Welcome to Cyber Security Today. This is the Week in Review edition for the week ending Friday May 5th, 2023. I’m Howard Solomon, contributing reporter on cybersecurity for ITWorldCanada.com and TechNewsday.com in the U.S.
In a few minutes Terry Cutler of Montreal’s Cyology Labs will be here with thoughts about recent news. But first a look back at a few of the headlines from the past seven days:
A Canadian hospital acknowledged that patient data held by a third party was copied by a hacker. Where was the data? On a test server. Terry and I will wonder why this keeps happening.
We’ll also discuss the theft of information from a decommissioned server belonging to the American Bar Association, whether the FBI needs more money to fight cybercrime and Samsung’s order to employees to stop using generative AI systems like ChatGPT.
Elsewhere in the news, as this podcast was being recorded on Thursday the city of Dallas, Texas was still working to recover from a ransomware attack. The municipal courts were closed. Police and Fire services were unaffected but their websites had to be closed. And the city’s websites were still not fully up.
A New Jersey appeal court has upheld a key cyber insurance decision. The ruling ordered an American insurance company to help pay pharmaceutical firm Merck for over $1 billion in losses it suffered in the 2017 NotPetya cyber attack. The insurance policy had a clause saying it didn’t have to pay for losses suffered from a hostile or war attack. But the appeal court backed a lower court finding that the insurance company didn’t prove the damages were caused by an act of war. An estimated 40,000 Merck computers were infected and had to be replaced. It is believed the NotPetya worm was created by Russia and aimed at Ukraine. However, the malware spread more widely than intended.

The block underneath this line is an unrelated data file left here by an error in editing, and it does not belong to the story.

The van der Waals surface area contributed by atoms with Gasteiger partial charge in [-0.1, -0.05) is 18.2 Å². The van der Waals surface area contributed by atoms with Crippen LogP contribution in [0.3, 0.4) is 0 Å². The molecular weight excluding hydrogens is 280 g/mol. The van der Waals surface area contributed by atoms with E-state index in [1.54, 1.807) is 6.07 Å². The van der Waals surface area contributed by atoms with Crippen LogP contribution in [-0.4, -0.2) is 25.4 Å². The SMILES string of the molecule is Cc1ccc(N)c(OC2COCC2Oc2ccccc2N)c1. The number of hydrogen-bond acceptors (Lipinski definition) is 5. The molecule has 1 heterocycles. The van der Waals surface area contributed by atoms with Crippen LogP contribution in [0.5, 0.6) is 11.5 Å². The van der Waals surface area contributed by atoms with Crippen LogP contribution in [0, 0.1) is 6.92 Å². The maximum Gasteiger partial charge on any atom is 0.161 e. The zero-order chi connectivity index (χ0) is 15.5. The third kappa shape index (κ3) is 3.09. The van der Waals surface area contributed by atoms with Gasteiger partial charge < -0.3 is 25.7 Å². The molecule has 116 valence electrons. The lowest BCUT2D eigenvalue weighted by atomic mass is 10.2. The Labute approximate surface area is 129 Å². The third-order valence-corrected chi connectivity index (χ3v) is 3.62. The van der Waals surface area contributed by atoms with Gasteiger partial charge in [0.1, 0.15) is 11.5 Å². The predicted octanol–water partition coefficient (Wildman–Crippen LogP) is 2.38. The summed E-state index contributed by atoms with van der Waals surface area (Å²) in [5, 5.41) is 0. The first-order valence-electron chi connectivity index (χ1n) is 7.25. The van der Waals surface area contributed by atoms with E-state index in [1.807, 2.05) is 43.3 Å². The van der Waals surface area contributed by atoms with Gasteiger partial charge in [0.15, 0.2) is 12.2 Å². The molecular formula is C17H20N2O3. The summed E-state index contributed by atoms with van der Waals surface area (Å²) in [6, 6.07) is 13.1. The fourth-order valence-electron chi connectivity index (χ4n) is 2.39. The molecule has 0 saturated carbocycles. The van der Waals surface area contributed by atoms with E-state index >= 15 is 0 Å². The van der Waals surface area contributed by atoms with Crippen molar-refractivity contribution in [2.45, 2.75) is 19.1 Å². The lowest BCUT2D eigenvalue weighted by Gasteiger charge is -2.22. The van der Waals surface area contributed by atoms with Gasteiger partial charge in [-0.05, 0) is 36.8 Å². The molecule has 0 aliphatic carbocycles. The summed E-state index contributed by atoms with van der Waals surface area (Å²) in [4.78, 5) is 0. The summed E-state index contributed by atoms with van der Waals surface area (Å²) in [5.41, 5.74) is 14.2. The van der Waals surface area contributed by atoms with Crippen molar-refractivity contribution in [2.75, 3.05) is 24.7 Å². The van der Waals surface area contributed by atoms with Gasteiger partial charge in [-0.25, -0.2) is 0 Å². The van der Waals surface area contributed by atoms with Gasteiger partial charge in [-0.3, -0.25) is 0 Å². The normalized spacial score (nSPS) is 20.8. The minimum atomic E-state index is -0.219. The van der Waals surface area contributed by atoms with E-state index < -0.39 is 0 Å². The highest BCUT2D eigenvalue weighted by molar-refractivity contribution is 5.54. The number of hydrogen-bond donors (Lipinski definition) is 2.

The U.S. Federal Trade Commission says Facebook has failed to fully comply with its US$5 billion dollar privacy order three years ago. It alleges parents have been misled about the platform’s ability to control who children talk to through the Facebook Messenger Kids app. It also alleges Facebook misrepresented the access some app developers had to private user data. The regulator is proposing Facebook, Instagram, WhatsApp and Oculus be prohibited from profiting from data it collects from users under the age of 18. Their parent company, Meta, would also be prohibited from releasing new products and services without written confirmation that its privacy program complies with FTC orders. Meta has been given time to reply.
Speaking of Meta, in its quarterly threat report the company said it recently found nearly 10 new malware strains on its platforms, including several being pedaled as ChatGPT browser extensions and productivity tools. Please be careful with what you download.
Two hundred and eighty-eight people have been arrested for allegedly buying and selling drugs on the dark web. Law enforcement agencies in nine countries including the U.S. participated in the operation. It began when German police seized the infrastructure of the Monopoly Market website at the end of 2021, followed by the closing last year of the Hydra online marketplace.
Separately, the U.S., Germany and Austria said they took down the websites of a service called Try2Check. It let crooks check the validity of stolen credit card numbers. The U.S. also announced a Russian resident has been indicted for allegedly operating the service. And the U.S. said it is offering a US$10 million reward for leading to the man’s capture.
(The following transcript is an edited version of part of the discussion. To hear the full conversation play the podcast)
Howard: Let’s start with ChatGPT, since everyone’s talking about it. Another firm has told employees not to use ChatGPT and other online AI systems. The company this time is Samsung. The order comes after an employee uploaded source code to the online version of ChatGPT to check for code accuracy. However, that exposed sensitive corporate code to anyone who could figure out how to get it. It seems ChadGPT is causing more problems than solving them.